The link to Peter Mahler’s latest post is https://www.nybusinessdivorce.com/2020/02/articles/expulsion-and-removal/the-curious-case-of-the-expelled-llc-member-bound-by-operating-agreement-he-never-signed/ The title of the post tells it all:
The Curious Case of the Expelled LLC Member Bound by Operating Agreement He Never Signed
In the 1990’s, I regularly published a column in the Concord Monitor, my home-town newspaper, about business law and tax. The title was “Law in the Marketplace.’ Today I resumed publishing that column. The link to the first new column is https://www.concordmonitor.com/John-Cunningham-32358675. The title to the column is “Tips When Starting Up.”
Peter Mahler has described his latest post in “New York Business Divorce” as follows:
This week’s New York Business Divorce highlights an interesting decision by Commercial Division Justice Andrea Masley addressing claims that the minority members of an LLC breached the operating agreement’s anti-withdrawal provisions by demanding a buyout and bringing a damages suit against the managing member.
Needless to say, the post, although it is based on a recent New York case, is likely to be of interest to LLC lawyers in many jurisdictions.
The link to the post is: https://www.nybusinessdivorce.com/2020/01/articles/llcs/a-case-of-llc-withdrawal-symptoms/
In his latest post, the link to which is below, Peter Mahler poses the issue as follows:
Under what circumstances, if at all, does resignation of one member of a two-member board of directors eliminate “deadlock” and “internal dissention” as available grounds for corporate judicial dissolution?
Although the entity that is the subject of Peter’s post is a corporation, the post is also relevant for the many multi-member LLCs that have a corporate management structure,
Here’s the link:
Handling LLC dissolutions is a significant part of the practice of many LLC lawyers. On the basis of a recent federal trial court case, the new post by Peter Mahler under the link below addresses the strong inclination of federal courts to transfer judicial dissolution cases to state courts.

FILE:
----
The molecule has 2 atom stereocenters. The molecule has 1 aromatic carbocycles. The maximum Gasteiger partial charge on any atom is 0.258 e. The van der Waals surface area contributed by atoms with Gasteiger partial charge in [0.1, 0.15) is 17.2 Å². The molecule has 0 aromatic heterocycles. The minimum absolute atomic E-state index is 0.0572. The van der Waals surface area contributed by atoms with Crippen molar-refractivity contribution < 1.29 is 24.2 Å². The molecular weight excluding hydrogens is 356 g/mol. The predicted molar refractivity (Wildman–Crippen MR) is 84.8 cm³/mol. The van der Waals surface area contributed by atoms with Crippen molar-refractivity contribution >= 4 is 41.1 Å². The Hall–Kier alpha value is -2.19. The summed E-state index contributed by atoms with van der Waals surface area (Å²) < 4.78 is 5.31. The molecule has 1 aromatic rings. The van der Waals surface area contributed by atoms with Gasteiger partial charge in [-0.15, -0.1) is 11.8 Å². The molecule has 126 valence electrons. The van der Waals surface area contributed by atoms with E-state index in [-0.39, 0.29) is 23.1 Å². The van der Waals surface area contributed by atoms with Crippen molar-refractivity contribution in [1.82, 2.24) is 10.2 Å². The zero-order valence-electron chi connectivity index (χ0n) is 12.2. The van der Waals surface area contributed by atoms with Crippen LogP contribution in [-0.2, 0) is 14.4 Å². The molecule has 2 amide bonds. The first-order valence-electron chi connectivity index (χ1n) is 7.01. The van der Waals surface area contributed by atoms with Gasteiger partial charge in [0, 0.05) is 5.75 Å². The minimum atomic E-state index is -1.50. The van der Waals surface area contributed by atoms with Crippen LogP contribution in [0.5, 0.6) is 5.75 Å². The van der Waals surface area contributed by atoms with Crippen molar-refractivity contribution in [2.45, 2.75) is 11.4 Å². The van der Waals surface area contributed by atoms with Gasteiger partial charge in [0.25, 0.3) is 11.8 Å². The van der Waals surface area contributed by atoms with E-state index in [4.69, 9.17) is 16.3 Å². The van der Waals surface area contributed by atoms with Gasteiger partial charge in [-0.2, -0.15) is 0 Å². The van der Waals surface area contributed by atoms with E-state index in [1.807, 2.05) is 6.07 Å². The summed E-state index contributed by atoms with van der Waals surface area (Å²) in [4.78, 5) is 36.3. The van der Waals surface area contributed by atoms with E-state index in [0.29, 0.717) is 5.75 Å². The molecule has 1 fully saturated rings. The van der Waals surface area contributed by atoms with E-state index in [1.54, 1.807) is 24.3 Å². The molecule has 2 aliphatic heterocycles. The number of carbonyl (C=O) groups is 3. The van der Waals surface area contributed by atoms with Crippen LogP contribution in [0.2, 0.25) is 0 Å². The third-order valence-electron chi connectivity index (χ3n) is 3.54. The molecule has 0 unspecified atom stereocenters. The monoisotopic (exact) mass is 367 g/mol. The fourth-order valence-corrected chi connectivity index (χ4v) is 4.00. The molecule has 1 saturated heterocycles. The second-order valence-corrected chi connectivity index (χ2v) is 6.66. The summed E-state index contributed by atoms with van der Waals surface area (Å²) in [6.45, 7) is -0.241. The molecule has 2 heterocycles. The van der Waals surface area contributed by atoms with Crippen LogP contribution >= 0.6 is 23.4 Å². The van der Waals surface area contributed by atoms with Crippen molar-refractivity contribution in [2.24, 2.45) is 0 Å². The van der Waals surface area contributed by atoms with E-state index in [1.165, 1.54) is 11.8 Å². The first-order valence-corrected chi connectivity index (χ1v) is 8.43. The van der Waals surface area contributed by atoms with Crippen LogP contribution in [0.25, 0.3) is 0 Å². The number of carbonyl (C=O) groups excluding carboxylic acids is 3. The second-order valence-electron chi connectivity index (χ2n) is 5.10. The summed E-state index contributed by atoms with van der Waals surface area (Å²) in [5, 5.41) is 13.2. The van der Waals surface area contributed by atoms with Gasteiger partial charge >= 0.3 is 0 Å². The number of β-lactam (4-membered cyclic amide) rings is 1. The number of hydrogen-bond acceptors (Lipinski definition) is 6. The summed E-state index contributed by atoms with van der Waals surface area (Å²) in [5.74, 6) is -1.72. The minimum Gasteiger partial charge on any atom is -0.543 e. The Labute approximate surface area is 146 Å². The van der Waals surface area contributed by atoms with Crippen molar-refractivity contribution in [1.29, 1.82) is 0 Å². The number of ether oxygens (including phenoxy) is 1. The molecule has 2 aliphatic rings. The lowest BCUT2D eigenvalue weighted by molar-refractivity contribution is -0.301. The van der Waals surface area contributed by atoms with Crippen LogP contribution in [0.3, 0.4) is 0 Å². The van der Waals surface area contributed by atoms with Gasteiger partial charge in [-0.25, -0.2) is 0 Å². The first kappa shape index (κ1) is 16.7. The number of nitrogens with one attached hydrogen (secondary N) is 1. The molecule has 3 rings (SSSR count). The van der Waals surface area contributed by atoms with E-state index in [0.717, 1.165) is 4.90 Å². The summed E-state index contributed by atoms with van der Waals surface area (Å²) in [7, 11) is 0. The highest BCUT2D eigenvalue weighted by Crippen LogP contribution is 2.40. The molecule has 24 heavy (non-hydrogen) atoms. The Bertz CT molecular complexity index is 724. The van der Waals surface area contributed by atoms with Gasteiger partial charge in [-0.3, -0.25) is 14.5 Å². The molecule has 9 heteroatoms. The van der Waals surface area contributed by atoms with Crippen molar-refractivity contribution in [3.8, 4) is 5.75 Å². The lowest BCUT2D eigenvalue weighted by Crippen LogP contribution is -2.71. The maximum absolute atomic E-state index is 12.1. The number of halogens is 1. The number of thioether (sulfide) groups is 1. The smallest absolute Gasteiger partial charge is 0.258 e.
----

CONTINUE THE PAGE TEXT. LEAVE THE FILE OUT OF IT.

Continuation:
Here’s the link:
The Delaware Limited Liability Company Act lets members provide virtually unlimited exculpation to managers and others from breaches of fiduciary duties. The Delaware case summarized under the link below makes clear that, if properly drafted, these exculpatory provisions work.
Under the link below is an article I’ve just published in Tax Notes, a daily federal and state tax information service. The article is entitled “Section 199A Restructuring: The Process and its Risks.”
Here’s the link:
Under the link below is Peter Mahler’s last post of 2019—and it’s a fine one (as usual); it’s his listing and summary of the top ten “business divorce” cases of 2019. As you’ll see, many of them are relevant to LLC practice.
Here’s the link: https://www.nybusinessdivorce.com/2019/12/articles/annual-top-10-cases/top-ten-business-divorce-cases-of-2019/
LLC fiduciary duties are, in essence, the duties of members and managers to act ethically toward the LLC. Fiduciary duties also represent the “team spirit” of an LLC, which can be critical to its success. The two main fiduciary duties are the duties of care and loyalty. Operating agreements should normally spell out the fiduciary duties of the members and managers of a multi-member LLC comprehensively, so that they’ll know how to act as members and managers from Day 1.
Peter Mahler’s latest post, under the link below, discusses a recent NY trial court decision on the issue of what plaintiffs must show in order to obtain a court order dissolving their LLC. The decision is under NY law, but its reasoning will undoubtedly be relevant under the LLC acts of many other states.
Here’s the link: https://www.nybusinessdivorce.com/2019/12/articles/grounds-for-dissolution/llc-members-petition-to-dissolve-boxing-club-dealt-first-round-ko/